FREDERICK — A tornado that killed at least 100 calves in western Tillman County on Monday was an EF2, the National Weather Service said Tuesday.
That is a preliminary estimate based on what surveyors have seen in the field, National Weather Service forecaster Doug Speheger said. At least six tornadoes were produced by the storm that moved across western Oklahoma on Monday, Speheger said.
Speheger said tornadoes are unusual in November in Oklahoma, but “certainly not unheard of.”
Tillman County emergency manager Jeff Rector said three barns at a dairy farm in the county were destroyed, killing 100 to 150 calves and destroying some hay, which is a precious commodity during this year of drought.
Rector said also destroyed was a 1,500-square-foot Oklahoma State University wheat research facility about 3.5 miles south of Tipton on State Highway 5.
“It's down to a concrete slab at this point,” Rector said. “It was wiped clean.”
Two homes were heavily damaged in Tillman County. In Kiowa County, a house east of Snyder was damaged, Kiowa County emergency manager Bill Orebaugh said.
A mobile home in Asher was destroyed and a home in Blanchard also sustained major damage, American Red Cross spokesman Rusty Surette said.
In Tuttle, 13 mobile homes were affected, including four mobile homes with major damage and another three with minor damage, Surette said.
Microburst hits airport
Heavy rain also moved through Oklahoma on Monday, causing damage to the University of Oklahoma Max Westheimer Airport and flooding roads across the state.
A number of intersections across the Oklahoma City area were closed because of high water from overnight rains.
Rick Smith, National Weather Service meteorologist in Norman, said a microburst, which is an intense downdraft, hit Max Westheimer Airport in Norman about 11 p.m. Monday.
Tuesday, University of Oklahoma aviation students were helping with the cleanup. Two badly damaged planes were visible on the tarmac, including one that was flipped over. Several other planes had less extensive damage. A number of hangar doors were broken apart or blown off their tracks.
OU spokeswoman Catherine Bishop said preliminary checks have not identified any damage to an OU aircraft.
In yet one more climate surprise in the state, snow fell Monday morning in Cimarron County in far western Oklahoma, but there was no significant accumulation and the snow changed to rain by early afternoon.
Flood damage prompted Oklahoma City officials to close Martin Park Nature Center on Wednesday.
The park, normally open Wednesday through Sunday, will be assessed Wednesday, and officials will determine if it can reopen Thursday, according to a news release.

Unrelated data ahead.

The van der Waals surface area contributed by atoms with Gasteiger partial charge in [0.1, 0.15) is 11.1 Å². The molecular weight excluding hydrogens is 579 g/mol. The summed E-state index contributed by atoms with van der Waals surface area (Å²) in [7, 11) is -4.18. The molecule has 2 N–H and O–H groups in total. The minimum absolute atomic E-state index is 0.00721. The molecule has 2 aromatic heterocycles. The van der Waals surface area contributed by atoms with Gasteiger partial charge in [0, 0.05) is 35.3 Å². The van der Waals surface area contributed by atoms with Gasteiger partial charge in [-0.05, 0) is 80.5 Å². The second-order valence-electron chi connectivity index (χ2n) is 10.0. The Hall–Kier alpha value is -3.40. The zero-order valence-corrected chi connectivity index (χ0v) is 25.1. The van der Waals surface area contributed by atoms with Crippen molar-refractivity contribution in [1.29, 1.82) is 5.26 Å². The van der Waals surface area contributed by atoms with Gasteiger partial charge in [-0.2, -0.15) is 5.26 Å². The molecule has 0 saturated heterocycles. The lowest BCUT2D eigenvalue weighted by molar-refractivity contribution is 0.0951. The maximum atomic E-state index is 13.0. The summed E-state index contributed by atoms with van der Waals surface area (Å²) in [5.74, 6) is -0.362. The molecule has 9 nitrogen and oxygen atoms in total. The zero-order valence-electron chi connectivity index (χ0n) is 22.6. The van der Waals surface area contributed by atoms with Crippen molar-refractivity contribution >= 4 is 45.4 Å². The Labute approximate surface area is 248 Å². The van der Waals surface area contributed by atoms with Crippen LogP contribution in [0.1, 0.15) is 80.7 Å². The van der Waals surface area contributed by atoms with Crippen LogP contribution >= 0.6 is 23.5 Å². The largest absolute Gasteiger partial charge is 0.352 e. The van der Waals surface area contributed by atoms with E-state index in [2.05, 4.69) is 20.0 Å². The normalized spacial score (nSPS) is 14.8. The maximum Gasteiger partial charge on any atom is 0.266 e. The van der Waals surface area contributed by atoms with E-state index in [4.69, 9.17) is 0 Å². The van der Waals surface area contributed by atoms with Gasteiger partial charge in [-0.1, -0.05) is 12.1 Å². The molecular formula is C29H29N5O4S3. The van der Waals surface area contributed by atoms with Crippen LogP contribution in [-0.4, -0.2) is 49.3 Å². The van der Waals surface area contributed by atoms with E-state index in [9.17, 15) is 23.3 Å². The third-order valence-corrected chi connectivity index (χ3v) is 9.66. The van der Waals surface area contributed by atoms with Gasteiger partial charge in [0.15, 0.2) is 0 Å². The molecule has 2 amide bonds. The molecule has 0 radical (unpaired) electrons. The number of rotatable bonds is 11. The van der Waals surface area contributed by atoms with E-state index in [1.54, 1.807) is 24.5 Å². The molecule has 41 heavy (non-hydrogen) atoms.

The flood did not harm wildlife at the park, 5000 W Memorial Road, and the education center wasn't damaged, but high water from Spring Creek caused problems with fences and trails.
Deer Creek schools closed Tuesday because of high water on nearby roads.
Rain isn't drought buster
Gary McManus of the Oklahoma Climatological Survey said Monday's rainfall, though heavy in many parts of the state, was not a drought buster.
“Well, we're not quite there,” McManus said Tuesday. “At this point parts of the state have had significant relief since the first week of October with several rainfall events, particularly about 100 miles centered on and to either side of I-44. It is indeed making a dent in the drought conditions.”
Sixty-one of Oklahoma's Mesonet weather network stations recorded more than 2 inches of rainfall from the systems of recent days. Ringling received more than 7.4 inches.
However, the statewide average precipitation total for the year, as of Tuesday, was 21.09 inches, according to the Oklahoma Mesonet.
That is 11.36 inches below normal and the sixth-driest Jan. 1-Nov. 8 period since 1921.
Going into Tuesday, the official Oklahoma City site at Will Rogers World Airport had recorded 26.93 inches of precipitation since Jan. 1 — still 6.31 inches below normal for the year. Some sites in Oklahoma City have had even less. The Oklahoma Mesonet weather network's site on the campus of Oklahoma State University-Oklahoma City has measured 22.73 inches for the year.
The Panhandle, west central and southwest regions are experiencing the driest such periods on record at 11.98 inches, 14.30 inches and 14.84 inches below normal, respectively.
Hooker in the Panhandle has received only 4.3 inches of precipitation this year.